Now let us talk about another muṭrib, late ‘Abd al-Fattāḥ Ma‘rūf, who was first known as a Holy Quran reciter, and remained mostly known as such even though he recorded numerous non-religious Iraqi maqām, i.e. accompanied by music… Still, he had remained a Holy Quran and religious rites reciter for a very long time. The manqaba nabawiyya sharīfa (reciting the Virtues of the Prophet) flourished in Baghdad during the time period assimilated to the early 20th century, through Mullāh ‘Abd al-Fattāḥ Ma‘rūf and some of his extraordinary contemporaries. Relatively to the religious rites, note that ‘Abd al-Fattāḥ Ma‘rūf was a direct student of Mullāh ‘Uthmān al-Mawṣilī, while he learned non-religious Iraqi maqām singing from Aḥmad al-Zaydān, added to some of their great contemporaries including Ḥāfiẓ Khammās Qaddūr and Mullāh Mahdī al-Ḥāfiẓ who were all Mullāh ‘Uthmān al-Mawṣilī’s students.
The manqaba nabawiyya sharīfa –that had precise roots, awesome shape and content, and large audiences– started at the beginning of the evening and lasted until the dawn adhān of the next day. As mentioned in our previous episode, there are five faṣl, or six according to some, each of which is more than one hour’ long… they start at the ‘ashā’ and end at dawn. Each faṣl includes a fixed maqām sequence… and the manqaba nabawiyya sharīfa lasts until the dawn adhān. Each of the five one to one and a half hour’ long faṣl is followed by a pause that is in turn followed by a faṣl…etc. until dawn.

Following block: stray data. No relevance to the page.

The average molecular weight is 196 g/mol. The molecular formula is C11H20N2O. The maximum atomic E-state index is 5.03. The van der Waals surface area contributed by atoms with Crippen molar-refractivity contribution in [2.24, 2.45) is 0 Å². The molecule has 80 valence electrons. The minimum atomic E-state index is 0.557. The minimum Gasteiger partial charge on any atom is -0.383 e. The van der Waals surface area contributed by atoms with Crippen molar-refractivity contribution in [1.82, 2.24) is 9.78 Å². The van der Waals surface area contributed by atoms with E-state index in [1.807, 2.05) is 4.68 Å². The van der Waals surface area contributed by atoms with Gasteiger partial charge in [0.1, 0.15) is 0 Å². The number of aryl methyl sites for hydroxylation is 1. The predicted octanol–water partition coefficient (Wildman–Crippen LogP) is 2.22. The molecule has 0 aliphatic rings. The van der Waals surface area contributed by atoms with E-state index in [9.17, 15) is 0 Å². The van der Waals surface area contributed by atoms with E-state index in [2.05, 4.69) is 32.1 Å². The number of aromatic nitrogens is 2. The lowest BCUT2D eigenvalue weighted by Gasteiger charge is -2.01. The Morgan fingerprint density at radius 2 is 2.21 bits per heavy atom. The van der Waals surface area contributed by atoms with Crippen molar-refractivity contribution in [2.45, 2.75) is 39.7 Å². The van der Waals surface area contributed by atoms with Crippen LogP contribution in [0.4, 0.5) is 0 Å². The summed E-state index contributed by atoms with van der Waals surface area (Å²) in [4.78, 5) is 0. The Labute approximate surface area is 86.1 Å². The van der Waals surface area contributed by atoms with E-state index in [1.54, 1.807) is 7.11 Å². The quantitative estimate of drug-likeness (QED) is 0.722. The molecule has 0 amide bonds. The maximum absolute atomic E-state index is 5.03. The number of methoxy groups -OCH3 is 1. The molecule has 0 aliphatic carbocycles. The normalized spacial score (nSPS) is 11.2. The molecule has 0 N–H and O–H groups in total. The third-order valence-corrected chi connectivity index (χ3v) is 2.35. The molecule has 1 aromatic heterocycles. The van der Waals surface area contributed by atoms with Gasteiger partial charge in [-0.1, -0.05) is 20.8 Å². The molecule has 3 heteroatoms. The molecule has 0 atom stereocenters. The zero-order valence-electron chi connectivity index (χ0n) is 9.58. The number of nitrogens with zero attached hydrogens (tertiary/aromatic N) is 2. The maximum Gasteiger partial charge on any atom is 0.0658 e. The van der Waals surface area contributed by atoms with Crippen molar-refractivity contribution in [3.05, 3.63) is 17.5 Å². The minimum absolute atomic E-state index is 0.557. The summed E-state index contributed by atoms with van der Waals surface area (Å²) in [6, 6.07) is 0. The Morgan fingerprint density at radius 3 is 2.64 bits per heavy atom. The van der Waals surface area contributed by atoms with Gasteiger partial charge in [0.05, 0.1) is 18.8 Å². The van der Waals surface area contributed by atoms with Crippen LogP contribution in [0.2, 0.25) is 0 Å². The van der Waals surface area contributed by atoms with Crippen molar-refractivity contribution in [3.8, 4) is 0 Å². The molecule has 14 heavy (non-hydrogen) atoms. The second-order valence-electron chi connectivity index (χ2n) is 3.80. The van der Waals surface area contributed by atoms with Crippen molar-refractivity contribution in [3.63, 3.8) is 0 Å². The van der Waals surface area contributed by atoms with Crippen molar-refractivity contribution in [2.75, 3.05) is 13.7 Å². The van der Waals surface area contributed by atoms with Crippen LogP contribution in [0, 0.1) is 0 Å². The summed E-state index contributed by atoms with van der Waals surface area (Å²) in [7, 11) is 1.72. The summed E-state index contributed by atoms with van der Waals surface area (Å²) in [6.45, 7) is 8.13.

The imaginary and dreamy world of Mullāh ‘Abd al-Fattāḥ Ma‘rūf is like the world of the ancients who preceded him. He is considered as a classical artist who abided by the rules and believed in moral principles/values, in art and in life in general, yet with a new style in expressing resembling that of the realists. Mullāh ‘Abd al-Fattāḥ Ma‘rūf saw the nature of the different performance manners, whether their content was good or not. He was not the type of performer who relied on artistic opinions and points of view… as illustrated in his artistic production, including the Holy Quran reciting, the religious rites, or the mundane Iraqi maqām singing, that shows his uniqueness: Mullāh ‘Abd al-Fattāḥ Ma‘rūf did not insist on making a career out of his vocation as much as he insisted on the importance of practising one’s vocation and deepening one’s religious beliefs, and leading a natural and balanced life. His performances did not fully abide by the shape of the Iraqi maqām, such as those of ‘Abd al-Wahāb al-Bannā for example. Yet their shape is not bad either like, for example, the maqām-s performed by Muḥammad al-‘Āshiq where the shape and the content are in balance, like the performance of Mullāh ‘Abd al-Fattāḥ Ma‘rūf in general. ‘Abd al-Fattāḥ Ma‘rūf tried to establish a balance between the traditional uṣūl of maqām, i.e. preserving the shape and the expressive content of these maqām-s.
When was Ma‘rūf born and when did he die?
He lived 108 years.
He was born in 1881, and died in 1989, three months before al-Qubbāngī. I have relied on this date, based on the words of Ḥāj Hāshim al-Rajab: I once paid the latter a visit and he told me he had just come back from visiting ‘Abd al-Fattāḥ Ma‘rūf who was 104 years old. Four years later, ‘Abd al-Fattāḥ Ma‘rūf died… which means that he lived 108 years. So I dated back his birth to 1881.
You should have paid him a visit.
Unfortunately, I never met him. His sons are my friends though… some of them passed away… may they rest in peace. I would have liked to know him. I do not know why I never met him.
That is life…
‘Abd al-Fattāḥ Ma‘rūf sang a qaṣīda to the maqām mathnawī / ḥijāz that starts as follows: